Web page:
Greater diversity in the gut microbiome is generally considered a good thing. Studies have linked it to lower rates of obesity, type 2 diabetes, metabolic disorders, and other diseases. People who live in developed nations tend to have less microbial diversity in their stomachs than people who live in more traditional, non-industrialized societies. Some scientists speculate that modern lifestyle factors like Diets high in processed foods, chronic stress, and physical inactivity can suppress the growth of potentially beneficial gut microbes. Others argue that the correlation between diverse microbiomes and good health is exaggerated and that the low level of microbiome diversity typically seen in people in developed countries might be appropriately adapted to a modern world.
One topic that there is little disagreement about among nutritionists is the benefits of a high-fiber diet. In large studies, people who consume more fruits, vegetables, nuts, and other high-fiber foods tend to have lower death rates and fewer chronic illnesses. Fiber is considered good for gut health: microbes in the gut feed on fiber and use it to produce useful by-products like short chain fatty acids that can reduce inflammation. Some studies also suggest that consuming lots of fiber promotes a diverse microbiome.
The Stanford researchers expected that a high-fiber diet would have a huge impact on the composition of the microbiome. Instead, the high-fiber group tended to show few changes in their microbial diversity. But when the scientists took a closer look, they discovered something conspicuous. People who started with higher microbial diversity showed a decrease in inflammation on the high-fiber diet, while those with the lowest microbial diversity had a slight increase in inflammation when they consumed more fiber.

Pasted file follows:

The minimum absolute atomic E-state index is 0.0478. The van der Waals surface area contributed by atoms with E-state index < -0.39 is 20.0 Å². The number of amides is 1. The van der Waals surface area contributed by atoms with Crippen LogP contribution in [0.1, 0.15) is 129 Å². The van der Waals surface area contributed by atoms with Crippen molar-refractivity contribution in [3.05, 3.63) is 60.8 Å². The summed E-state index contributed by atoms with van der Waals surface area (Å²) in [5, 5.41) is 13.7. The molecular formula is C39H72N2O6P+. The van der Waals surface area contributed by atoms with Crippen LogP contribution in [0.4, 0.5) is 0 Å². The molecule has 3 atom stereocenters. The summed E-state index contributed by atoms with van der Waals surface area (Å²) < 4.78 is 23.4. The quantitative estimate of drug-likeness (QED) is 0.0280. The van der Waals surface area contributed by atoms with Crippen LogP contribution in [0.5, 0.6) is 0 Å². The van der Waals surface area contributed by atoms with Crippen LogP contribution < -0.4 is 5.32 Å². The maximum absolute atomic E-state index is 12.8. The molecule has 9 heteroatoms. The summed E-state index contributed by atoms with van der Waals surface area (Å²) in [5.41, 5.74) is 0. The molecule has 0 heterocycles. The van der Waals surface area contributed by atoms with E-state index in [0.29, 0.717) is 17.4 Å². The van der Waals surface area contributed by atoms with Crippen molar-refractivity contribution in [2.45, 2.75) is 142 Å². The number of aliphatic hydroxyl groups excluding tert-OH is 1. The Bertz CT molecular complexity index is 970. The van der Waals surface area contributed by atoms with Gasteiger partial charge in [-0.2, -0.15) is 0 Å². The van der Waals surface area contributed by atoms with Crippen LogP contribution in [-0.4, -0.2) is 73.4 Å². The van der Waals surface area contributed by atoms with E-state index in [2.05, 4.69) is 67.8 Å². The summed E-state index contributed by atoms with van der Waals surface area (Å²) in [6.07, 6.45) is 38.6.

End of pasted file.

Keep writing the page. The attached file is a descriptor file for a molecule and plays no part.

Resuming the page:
The researchers said they suspect that people with low microbiome diversity may lack the right microbes to digest all of the fiber they consume. One finding that supports this: The high-fiber group had unexpectedly large amounts of carbohydrates in their stool that were not broken down by their gut microbes. One possibility is that her bowels took more time to adjust to the high-fiber diet. But ultimately, this finding could explain why some people experience gas and other uncomfortable gastrointestinal problems when they eat a lot of fiber, said Christopher Gardner, another author on the study.
“Perhaps the challenge some people have with fiber is that their microbiome isn’t prepared for it,” said Dr. Gardner, the director of nutritional studies at the Stanford Prevention Research Center.
One question the researchers want to answer in the future is what would happen if people consumed more fermented foods and more fiber at the same time. Would that increase the variety of microbes in your gut and improve your ability to digest more fiber? Would the two have a synergistic effect on inflammation?
Suzanne Devkota, director of microbiome research at Cedars-Sinai Medical Center in Los Angeles, who wasn’t involved in the new study, said fermented foods had long been believed to have health benefits, but the new research was some of the first provides “hard evidence” that it can affect the gut and inflammation. “We have always been a little reluctant to comment on whether fermented foods are beneficial, especially from an inflammatory point of view, because there really was no data behind it,” she said.